Might & Magic X - A Quick Look at Articy
Limbic Entertainment has a new post for Might & Magic X giving us a look at a tool they use to help create the game called Articy:draft.
Working on a role-playing game like Might & Magic X can be at times daunting for the writer, due to the game’s non-linear structure. This is why we decided to use a tool made specifically to facilitate video game writing and design: Nevigo’s Articy:draft. Let’s see what it does and why it has been so helpful for us.
Articy:draft uses a very visual approach to game writing. Instead of actual scripts or tables, here you work as if you were drawing a diagram of the story’s structure: this is called the Flow. As you create the Flow, you add blocks called “Fragments” that you can fill with pictures or text. Then you can connect your Fragments together with arrows. You can even add labels to the arrows indicating what the player has to do for this Fragment to lead to that Fragment.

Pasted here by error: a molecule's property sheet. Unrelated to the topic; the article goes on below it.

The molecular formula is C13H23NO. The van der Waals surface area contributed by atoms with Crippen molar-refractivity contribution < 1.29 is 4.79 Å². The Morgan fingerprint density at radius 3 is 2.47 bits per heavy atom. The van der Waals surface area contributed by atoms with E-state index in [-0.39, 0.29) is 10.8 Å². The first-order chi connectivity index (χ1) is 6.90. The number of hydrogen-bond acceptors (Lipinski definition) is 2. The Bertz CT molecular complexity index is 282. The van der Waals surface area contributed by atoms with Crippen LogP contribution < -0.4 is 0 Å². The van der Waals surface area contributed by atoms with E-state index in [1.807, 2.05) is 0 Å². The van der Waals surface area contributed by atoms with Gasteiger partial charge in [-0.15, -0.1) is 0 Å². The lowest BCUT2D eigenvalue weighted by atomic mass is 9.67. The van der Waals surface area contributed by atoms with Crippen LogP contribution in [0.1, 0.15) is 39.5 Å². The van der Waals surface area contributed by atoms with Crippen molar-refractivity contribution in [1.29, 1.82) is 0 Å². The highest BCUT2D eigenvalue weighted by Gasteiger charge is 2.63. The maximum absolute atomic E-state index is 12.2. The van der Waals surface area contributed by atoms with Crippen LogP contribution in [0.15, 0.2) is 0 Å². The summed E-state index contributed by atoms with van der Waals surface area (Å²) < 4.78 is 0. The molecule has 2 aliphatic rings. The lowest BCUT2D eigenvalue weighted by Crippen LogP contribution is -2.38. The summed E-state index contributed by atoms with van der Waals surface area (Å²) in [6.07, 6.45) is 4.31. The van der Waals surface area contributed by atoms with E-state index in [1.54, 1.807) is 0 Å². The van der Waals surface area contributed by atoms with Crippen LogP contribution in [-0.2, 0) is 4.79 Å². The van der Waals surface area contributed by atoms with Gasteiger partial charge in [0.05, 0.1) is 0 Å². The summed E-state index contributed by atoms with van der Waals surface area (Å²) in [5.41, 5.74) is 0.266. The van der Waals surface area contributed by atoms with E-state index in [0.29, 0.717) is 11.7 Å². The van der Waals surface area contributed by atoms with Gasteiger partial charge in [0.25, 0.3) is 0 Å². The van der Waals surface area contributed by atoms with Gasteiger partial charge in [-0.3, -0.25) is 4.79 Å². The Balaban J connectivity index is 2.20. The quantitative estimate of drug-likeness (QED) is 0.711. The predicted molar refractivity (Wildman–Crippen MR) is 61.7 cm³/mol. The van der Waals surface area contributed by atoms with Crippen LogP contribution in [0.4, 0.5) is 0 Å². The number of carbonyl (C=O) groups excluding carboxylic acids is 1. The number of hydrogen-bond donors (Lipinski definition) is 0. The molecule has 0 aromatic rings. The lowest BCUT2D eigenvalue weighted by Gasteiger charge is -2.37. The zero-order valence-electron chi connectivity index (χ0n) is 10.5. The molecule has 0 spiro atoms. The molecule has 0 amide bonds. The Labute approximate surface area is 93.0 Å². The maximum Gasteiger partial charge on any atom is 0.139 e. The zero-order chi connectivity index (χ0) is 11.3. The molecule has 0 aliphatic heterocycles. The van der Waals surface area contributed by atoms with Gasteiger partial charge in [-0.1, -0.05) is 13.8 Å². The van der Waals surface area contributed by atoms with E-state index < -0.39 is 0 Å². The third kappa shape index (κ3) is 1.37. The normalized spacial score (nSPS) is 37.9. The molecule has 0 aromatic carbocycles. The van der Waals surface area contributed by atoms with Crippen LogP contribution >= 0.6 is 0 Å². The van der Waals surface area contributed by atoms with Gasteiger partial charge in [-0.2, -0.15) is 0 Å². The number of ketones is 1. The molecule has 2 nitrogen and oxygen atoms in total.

A Fragment represents an interaction, be it with a place, a character, an event, an item, etc. Each Fragment can itself contain its own Flow, with its own characters and events. For instance, the city of Sorpigal-by-the-Sea would appear as only one Fragment on the game’s general Flow. However, if you were to look inside Sorpigal’s Fragment (or “submerge”, to reuse Articy’s terminology), you would see all the buildings and NPCs found in this small coastal town.
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